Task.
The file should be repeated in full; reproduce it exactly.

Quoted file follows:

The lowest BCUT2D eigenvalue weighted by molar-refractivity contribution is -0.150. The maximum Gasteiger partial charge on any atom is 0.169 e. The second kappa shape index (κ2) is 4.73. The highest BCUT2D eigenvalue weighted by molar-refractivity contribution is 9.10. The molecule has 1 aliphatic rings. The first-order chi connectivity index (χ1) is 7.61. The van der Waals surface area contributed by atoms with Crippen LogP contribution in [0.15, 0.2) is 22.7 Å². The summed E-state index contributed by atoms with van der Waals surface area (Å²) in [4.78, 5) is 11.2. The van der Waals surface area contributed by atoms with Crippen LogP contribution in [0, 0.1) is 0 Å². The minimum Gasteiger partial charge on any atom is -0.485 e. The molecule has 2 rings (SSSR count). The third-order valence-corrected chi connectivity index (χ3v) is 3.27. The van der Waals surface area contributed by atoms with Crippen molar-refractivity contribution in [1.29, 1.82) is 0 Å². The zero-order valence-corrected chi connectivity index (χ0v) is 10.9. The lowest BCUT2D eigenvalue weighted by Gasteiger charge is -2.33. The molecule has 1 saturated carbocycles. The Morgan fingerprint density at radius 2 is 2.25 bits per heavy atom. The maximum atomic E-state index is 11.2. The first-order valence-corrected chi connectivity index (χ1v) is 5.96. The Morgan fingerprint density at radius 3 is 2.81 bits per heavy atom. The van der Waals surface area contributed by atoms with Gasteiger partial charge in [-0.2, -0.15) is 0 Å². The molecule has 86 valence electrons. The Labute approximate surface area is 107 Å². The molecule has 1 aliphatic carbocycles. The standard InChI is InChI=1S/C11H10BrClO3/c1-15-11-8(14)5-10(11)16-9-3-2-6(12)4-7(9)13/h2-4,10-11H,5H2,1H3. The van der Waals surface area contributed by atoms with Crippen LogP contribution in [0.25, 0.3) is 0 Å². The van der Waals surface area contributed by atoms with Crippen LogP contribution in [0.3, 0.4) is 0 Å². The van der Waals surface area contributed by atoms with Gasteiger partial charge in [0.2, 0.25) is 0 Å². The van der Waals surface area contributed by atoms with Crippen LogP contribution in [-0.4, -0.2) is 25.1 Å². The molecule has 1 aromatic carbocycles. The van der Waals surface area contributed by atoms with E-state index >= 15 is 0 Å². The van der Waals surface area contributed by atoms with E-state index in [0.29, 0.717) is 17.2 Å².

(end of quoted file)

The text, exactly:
The lowest BCUT2D eigenvalue weighted by molar-refractivity contribution is -0.150. The maximum Gasteiger partial charge on any atom is 0.169 e. The second kappa shape index (κ2) is 4.73. The highest BCUT2D eigenvalue weighted by molar-refractivity contribution is 9.10. The molecule has 1 aliphatic rings. The first-order chi connectivity index (χ1) is 7.61. The van der Waals surface area contributed by atoms with Crippen LogP contribution in [0.15, 0.2) is 22.7 Å². The summed E-state index contributed by atoms with van der Waals surface area (Å²) in [4.78, 5) is 11.2. The van der Waals surface area contributed by atoms with Crippen LogP contribution in [0, 0.1) is 0 Å². The minimum Gasteiger partial charge on any atom is -0.485 e. The molecule has 2 rings (SSSR count). The third-order valence-corrected chi connectivity index (χ3v) is 3.27. The van der Waals surface area contributed by atoms with Crippen molar-refractivity contribution in [1.29, 1.82) is 0 Å². The zero-order valence-corrected chi connectivity index (χ0v) is 10.9. The lowest BCUT2D eigenvalue weighted by Gasteiger charge is -2.33. The molecule has 1 saturated carbocycles. The Morgan fingerprint density at radius 2 is 2.25 bits per heavy atom. The maximum atomic E-state index is 11.2. The first-order valence-corrected chi connectivity index (χ1v) is 5.96. The Morgan fingerprint density at radius 3 is 2.81 bits per heavy atom. The van der Waals surface area contributed by atoms with Gasteiger partial charge in [-0.2, -0.15) is 0 Å². The molecule has 86 valence electrons. The Labute approximate surface area is 107 Å². The molecule has 1 aliphatic carbocycles. The standard InChI is InChI=1S/C11H10BrClO3/c1-15-11-8(14)5-10(11)16-9-3-2-6(12)4-7(9)13/h2-4,10-11H,5H2,1H3. The van der Waals surface area contributed by atoms with Crippen LogP contribution in [0.25, 0.3) is 0 Å². The van der Waals surface area contributed by atoms with Crippen LogP contribution in [0.3, 0.4) is 0 Å². The van der Waals surface area contributed by atoms with Gasteiger partial charge in [0.2, 0.25) is 0 Å². The van der Waals surface area contributed by atoms with Crippen LogP contribution in [-0.4, -0.2) is 25.1 Å². The molecule has 1 aromatic carbocycles. The van der Waals surface area contributed by atoms with E-state index >= 15 is 0 Å². The van der Waals surface area contributed by atoms with E-state index in [0.29, 0.717) is 17.2 Å².